Macdonald’s hire at Michigan proved to be one of the most impactful in all of college football last season. His schemes helped eliminate Michigan’s propensity to give up big plays under former defensive coordinator Don Brown. Under Macdonald, the Wolverines yielded 100 yards less per game in 2021, an average of 330.8 after giving up 434.3 the prior season.

Macdonald also helped launch the Heisman candidacy of defensive end Aidan Hutchinson, who finished as a finalist for the award after finishing with 14 sacks and two forced fumbles.

Macdonald, 34, would become the youngest defensive coordinator in the Ravens’ 26-year history. Before leaving for Michigan last year, Macdonald spent seven years in Baltimore (2014-20), joining the Ravens in 2014 as an intern. He was Baltimore’s inside linebackers coach for three seasons (2018-20) and was considered the heir apparent for the Ravens defensive coordinator position before leaving for Michigan.

The Ravens fired Don “Wink” Martindale on Friday after the sides were unable to agree on a contract extension through 2023, a source said. Under Martindale, the Baltimore defense ranked in the top 10 in three of four seasons.

Macdonald would take over a Ravens defense that finished No. 25 in the NFL last season. That was Baltimore’s worst defensive ranking since it was 25th in 1997.

In 2018, Macdonald interviewed for the Ravens defensive coordinator position that eventually went to Martindale. Now, four years later, it appears Macdonald will get his chance to step into that role.

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New York Giants won’t trade for Deshaun Watson, seek to ‘build an offense around’ Daniel Jones

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EAST RUTHERFORD, N.J. — The New York Giants don’t appear likely to make major changes at quarterback in 2022, and they definitely won’t be in the market for Deshaun Watson.

“We’re not trading for Deshaun Watson,” Giants co-owner John Mara said Wednesday after introducing Joe Schoen as the team’s new general manager. “There are so many reasons why we wouldn’t do that. Cap-wise, we couldn’t afford [the acquisition], but more importantly, with the allegations that are out there right now, that is just not the right fit for us.”

Daniel Jones has been New York’s starting quarterback for the past three seasons but has struggled with injuries and inconsistent play since being drafted No. 6 overall in 2019.

Watson wants to be traded from the Houston Texans but didn’t play this past season while facing 22 civil lawsuits alleging sexual assault and inappropriate behavior.

Schoen said Watson wasn’t even a topic he addressed during the interview process, almost as if he viewed not having interest in Watson as common sense.

Watson has a no-trade clause in the deal he signed with Houston in September 2020 and is set to make $35 million in base salary next season.

“Where we are salary-cap-wise and the pending legal issues, I don’t know how you can go down that road right now,” Schoen said.

The Giants are currently projected to be about $5 million over the salary cap next season and still have Jones on his rookie contract for at least another year.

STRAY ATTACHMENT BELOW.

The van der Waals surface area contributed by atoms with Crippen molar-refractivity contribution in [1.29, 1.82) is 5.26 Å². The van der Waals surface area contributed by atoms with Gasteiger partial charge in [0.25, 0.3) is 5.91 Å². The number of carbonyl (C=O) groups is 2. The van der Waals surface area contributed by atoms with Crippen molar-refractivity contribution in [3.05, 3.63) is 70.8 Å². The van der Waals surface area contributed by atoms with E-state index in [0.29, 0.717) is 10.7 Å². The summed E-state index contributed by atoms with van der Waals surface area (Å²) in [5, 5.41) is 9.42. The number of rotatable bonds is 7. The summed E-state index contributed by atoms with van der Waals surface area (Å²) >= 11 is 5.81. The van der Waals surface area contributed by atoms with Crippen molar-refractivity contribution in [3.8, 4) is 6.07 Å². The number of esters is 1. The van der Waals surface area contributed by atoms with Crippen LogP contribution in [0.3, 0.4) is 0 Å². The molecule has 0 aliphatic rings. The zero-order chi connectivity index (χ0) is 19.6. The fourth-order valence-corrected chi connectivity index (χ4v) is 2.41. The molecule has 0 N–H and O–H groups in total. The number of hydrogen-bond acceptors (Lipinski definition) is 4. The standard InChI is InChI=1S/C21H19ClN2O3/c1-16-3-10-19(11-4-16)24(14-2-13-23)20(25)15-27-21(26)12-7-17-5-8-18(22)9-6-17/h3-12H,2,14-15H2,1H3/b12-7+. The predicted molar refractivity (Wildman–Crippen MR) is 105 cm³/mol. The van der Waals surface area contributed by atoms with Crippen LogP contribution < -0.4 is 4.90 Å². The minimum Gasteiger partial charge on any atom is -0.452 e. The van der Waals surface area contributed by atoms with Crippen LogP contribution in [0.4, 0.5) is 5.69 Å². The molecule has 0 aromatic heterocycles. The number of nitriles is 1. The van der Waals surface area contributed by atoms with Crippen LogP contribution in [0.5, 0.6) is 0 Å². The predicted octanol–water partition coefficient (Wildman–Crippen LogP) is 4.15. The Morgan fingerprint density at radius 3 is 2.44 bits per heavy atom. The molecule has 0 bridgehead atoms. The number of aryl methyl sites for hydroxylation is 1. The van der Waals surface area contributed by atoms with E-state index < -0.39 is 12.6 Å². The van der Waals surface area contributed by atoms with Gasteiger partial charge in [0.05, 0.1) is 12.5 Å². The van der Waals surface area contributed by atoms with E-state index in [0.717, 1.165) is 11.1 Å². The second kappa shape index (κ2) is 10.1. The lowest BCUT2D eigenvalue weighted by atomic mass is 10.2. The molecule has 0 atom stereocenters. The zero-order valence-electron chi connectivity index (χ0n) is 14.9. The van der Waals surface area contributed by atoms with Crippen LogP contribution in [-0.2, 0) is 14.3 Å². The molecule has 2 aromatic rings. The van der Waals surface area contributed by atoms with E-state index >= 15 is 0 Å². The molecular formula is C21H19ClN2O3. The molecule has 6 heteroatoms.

Schoen and a new head coach who is expected to be hired by early next week will have to decide whether to exercise Jones’ fifth-year option for 2023. The Giants have until May before making that decision.

In the meantime, it appears the Giants are committed to moving forward with Jones, the No. 6 overall draft pick in 2019. Jones threw 10 touchdown passes and seven interceptions in 11 starts this past year before missing the final six weeks with a neck injury.

Jones is expected to be medically cleared in plenty of time for the 2022 season, and Schoen still sees enough potential to have him part of the Giants’ plans.

“The kid has physical ability. He’s got arm strength, he’s athletic, he can run,” Schoen said. “I’m really excited to work with Daniel.

“Again, when the new staff gets in here, we’ll build an offense around Daniel to accentuate what he does best.”

There are reasons for the Giants to build around the 24-year-old Jones, who has flashed potential despite playing with an insufficient supporting cast.

The Giants were 28th in the NFL in pass block win rate this season at 53.6%. Their starting running back, tight end and top four wide receivers all missed at least two games as they finished with the 31st-ranked offense.

The Giants organization still seems to believe in their starting quarterback for most of the past three seasons.

“We do feel Daniel can play,” Mara said. “We’ve done everything possible to screw this kid up since he’s been here. We keep changing coaches, keep changing coordinators, keep changing offensive line coaches. I take a lot of responsibility for that. But let’s bring in the right group of coaches now and give him some continuity and try to rebuild the offensive line and then be able to make an intelligent evaluation of whether he can be the franchise quarterback or not.

“I have a lot of hope in Daniel. I know how badly he wants it. I know how the players feel about him. We are certainly not giving up on him by any stretch of the imagination.”